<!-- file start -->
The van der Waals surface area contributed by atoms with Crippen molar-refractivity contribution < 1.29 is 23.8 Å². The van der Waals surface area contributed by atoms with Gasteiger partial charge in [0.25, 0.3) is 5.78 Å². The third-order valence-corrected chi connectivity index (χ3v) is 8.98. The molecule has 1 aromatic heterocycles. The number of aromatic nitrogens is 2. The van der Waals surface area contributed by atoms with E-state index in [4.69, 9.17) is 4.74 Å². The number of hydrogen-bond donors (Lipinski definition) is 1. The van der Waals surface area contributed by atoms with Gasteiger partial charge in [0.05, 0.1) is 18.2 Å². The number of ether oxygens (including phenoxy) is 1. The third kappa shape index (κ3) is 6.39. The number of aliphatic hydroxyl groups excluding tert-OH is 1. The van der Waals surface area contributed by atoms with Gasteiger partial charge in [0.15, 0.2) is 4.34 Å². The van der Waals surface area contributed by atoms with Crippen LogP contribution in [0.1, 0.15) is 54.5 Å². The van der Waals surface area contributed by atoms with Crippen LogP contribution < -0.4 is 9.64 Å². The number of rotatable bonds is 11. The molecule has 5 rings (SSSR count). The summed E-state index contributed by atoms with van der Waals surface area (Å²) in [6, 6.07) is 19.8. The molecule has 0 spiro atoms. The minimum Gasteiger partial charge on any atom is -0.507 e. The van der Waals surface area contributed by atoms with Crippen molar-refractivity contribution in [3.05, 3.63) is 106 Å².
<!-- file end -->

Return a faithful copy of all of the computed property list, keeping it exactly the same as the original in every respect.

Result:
The van der Waals surface area contributed by atoms with Crippen molar-refractivity contribution < 1.29 is 23.8 Å². The van der Waals surface area contributed by atoms with Gasteiger partial charge in [0.25, 0.3) is 5.78 Å². The third-order valence-corrected chi connectivity index (χ3v) is 8.98. The molecule has 1 aromatic heterocycles. The number of aromatic nitrogens is 2. The van der Waals surface area contributed by atoms with E-state index in [4.69, 9.17) is 4.74 Å². The number of hydrogen-bond donors (Lipinski definition) is 1. The van der Waals surface area contributed by atoms with Gasteiger partial charge in [0.05, 0.1) is 18.2 Å². The number of ether oxygens (including phenoxy) is 1. The third kappa shape index (κ3) is 6.39. The number of aliphatic hydroxyl groups excluding tert-OH is 1. The van der Waals surface area contributed by atoms with Gasteiger partial charge in [0.15, 0.2) is 4.34 Å². The van der Waals surface area contributed by atoms with Crippen LogP contribution in [0.1, 0.15) is 54.5 Å². The van der Waals surface area contributed by atoms with Crippen LogP contribution < -0.4 is 9.64 Å². The number of rotatable bonds is 11. The molecule has 5 rings (SSSR count). The summed E-state index contributed by atoms with van der Waals surface area (Å²) in [6, 6.07) is 19.8. The molecule has 0 spiro atoms. The minimum Gasteiger partial charge on any atom is -0.507 e. The van der Waals surface area contributed by atoms with Crippen molar-refractivity contribution in [3.05, 3.63) is 106 Å².